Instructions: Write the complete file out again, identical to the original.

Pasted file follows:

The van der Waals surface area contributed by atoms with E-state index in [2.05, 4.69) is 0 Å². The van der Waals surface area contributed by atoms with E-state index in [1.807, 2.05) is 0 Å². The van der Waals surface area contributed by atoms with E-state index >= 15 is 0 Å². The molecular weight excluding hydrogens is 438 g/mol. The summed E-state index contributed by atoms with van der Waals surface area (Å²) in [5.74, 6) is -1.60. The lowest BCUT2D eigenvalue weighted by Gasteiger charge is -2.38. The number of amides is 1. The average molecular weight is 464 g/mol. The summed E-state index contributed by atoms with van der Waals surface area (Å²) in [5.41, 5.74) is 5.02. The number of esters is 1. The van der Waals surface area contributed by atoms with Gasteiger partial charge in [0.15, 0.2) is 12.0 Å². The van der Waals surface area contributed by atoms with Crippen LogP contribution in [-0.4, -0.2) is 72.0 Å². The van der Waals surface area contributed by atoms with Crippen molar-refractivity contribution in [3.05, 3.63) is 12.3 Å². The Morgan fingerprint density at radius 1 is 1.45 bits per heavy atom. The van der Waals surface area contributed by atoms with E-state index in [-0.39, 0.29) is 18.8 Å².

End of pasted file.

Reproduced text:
The van der Waals surface area contributed by atoms with E-state index in [2.05, 4.69) is 0 Å². The van der Waals surface area contributed by atoms with E-state index in [1.807, 2.05) is 0 Å². The van der Waals surface area contributed by atoms with E-state index >= 15 is 0 Å². The molecular weight excluding hydrogens is 438 g/mol. The summed E-state index contributed by atoms with van der Waals surface area (Å²) in [5.74, 6) is -1.60. The lowest BCUT2D eigenvalue weighted by Gasteiger charge is -2.38. The number of amides is 1. The average molecular weight is 464 g/mol. The summed E-state index contributed by atoms with van der Waals surface area (Å²) in [5.41, 5.74) is 5.02. The number of esters is 1. The van der Waals surface area contributed by atoms with Gasteiger partial charge in [0.15, 0.2) is 12.0 Å². The van der Waals surface area contributed by atoms with Crippen LogP contribution in [-0.4, -0.2) is 72.0 Å². The van der Waals surface area contributed by atoms with Crippen molar-refractivity contribution in [3.05, 3.63) is 12.3 Å². The Morgan fingerprint density at radius 1 is 1.45 bits per heavy atom. The van der Waals surface area contributed by atoms with E-state index in [-0.39, 0.29) is 18.8 Å².